Elizabeth Hogden

Elizabeth Hogben

Head of Science and Innovation (Japan), British Embassy Tokyo

Part of Global Science and Innovation Network UK in Japan

19th June 2017 Tokyo

Women in STEM: what’s changing in Japan?

Promoting gender equality, Japanese style (Japan Welding Engineering Society campaign)

Last week, I had the privilege to attend the annual Japan Academy Prize. The Prize recognize outstanding achievements in Japanese research excellence and previous winners include Nobel Laureates such as Professor Isamu Akasaki who led development of blue LEDs. This year’s winners included a pioneer of pediatric cardiac surgery, researchers who identified the genetic pathways behind muscular dystrophy, a leader in ‘quantum dot’ photonics and one of the world’s leading researchers on the causes of earthquakes. What struck me this year was that this was one of the rare occasions that there was a woman on the front row among the prize winners, the archaeologist, Yumi Narasawa.

Japan has an outstanding academic research base but why are so few women visible at the top?

A report by Elsevier highlights some particular challenges in Japan. Japan has a relatively low proportion of female researchers: 33% of graduate researchers are women, shrinking to 15% overall. Women appear to be more productive than male researchers in Japan but are less frequently the lead author. Even in fields like nursing where women outnumber men, it seems to be the male researchers who take top billing. A scene from recent film Hidden Figures springs to mind, where the brilliant NASA mathematician Katherine Johnson is seen typing the male character’s name on the top of her report. Elsevier’s analysis also suggests a female brain drain, with more female researchers are now leaving Japan than arriving.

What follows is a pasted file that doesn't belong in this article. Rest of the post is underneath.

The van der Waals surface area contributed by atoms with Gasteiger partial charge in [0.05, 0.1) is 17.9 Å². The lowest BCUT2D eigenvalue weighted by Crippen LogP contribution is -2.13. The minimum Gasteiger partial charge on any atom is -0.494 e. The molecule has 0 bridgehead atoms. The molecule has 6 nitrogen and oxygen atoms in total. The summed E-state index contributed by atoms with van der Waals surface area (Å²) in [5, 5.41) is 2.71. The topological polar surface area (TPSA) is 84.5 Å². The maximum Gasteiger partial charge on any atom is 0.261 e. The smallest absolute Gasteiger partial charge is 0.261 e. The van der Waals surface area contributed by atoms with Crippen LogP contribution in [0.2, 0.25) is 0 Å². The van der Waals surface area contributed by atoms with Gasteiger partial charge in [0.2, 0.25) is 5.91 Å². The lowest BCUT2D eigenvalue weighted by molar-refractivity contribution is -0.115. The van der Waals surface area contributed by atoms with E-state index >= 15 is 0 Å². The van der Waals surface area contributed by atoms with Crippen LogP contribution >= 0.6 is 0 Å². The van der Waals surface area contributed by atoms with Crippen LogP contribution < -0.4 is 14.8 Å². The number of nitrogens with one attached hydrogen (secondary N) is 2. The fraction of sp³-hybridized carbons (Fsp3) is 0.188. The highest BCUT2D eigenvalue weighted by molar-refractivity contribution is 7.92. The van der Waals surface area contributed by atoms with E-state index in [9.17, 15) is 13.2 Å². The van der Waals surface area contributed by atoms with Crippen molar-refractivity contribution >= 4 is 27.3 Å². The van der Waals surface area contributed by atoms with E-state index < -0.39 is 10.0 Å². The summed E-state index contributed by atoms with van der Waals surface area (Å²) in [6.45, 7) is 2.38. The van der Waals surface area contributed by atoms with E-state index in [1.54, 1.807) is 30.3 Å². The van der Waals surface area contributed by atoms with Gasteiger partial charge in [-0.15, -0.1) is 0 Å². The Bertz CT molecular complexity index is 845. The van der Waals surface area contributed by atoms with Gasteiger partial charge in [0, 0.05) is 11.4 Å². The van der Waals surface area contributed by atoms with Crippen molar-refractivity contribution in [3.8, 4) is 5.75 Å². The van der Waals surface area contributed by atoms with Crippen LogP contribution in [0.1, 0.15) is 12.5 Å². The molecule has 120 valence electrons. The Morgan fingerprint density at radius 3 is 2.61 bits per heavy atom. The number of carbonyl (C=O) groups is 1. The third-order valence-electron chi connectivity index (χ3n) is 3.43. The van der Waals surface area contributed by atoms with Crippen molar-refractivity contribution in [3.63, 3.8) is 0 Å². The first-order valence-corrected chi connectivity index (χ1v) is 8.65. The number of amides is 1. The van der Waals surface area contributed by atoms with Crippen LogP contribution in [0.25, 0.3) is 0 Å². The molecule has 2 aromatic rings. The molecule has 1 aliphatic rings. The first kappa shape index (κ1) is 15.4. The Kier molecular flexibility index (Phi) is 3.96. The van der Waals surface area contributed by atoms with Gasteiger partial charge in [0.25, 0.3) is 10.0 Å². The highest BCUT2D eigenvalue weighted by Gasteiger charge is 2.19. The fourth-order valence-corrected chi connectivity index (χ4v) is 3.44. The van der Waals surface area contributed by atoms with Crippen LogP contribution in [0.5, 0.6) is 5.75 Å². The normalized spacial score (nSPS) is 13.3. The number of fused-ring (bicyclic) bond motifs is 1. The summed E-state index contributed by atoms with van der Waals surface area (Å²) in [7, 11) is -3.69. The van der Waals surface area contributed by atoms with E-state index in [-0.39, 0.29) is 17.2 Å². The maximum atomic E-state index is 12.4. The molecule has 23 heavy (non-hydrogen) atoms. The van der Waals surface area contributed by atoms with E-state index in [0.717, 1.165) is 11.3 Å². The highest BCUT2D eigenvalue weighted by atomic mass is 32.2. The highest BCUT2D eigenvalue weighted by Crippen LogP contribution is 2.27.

Promoting gender equity in research at the Sasakawa Peace Foundation [photo copyright SPF]
The Sasakawa Peace Foundation hosted an event in Tokyo last month to explore how to promote gender equality in academia. University leaders highlighted the range of schemes used by different Japanese universities to try to promote gender equality and measure their success.

• Ochanomizu University has developed the COSMOS set of indicators for Japanese institutions to evaluate their education and research environment. Results from 41 institutions are compiled in the Ochadai index but currently all the data is anonymous (Japan rarely goes for the ‘name and shame’ approach).

• Kyushu University has established quotas to drive change, through a scheme of open international recruitment of female researchers while at the same time making faculties compete to be able to offer a post in their field for one of these outstanding candidates. Since 2009, the ratio of female faculty members has steadily increased from 177 women (8%) to 320 (13%), not just due to the 40 women recruited through the quota system but also changing attitudes and approaches across the university.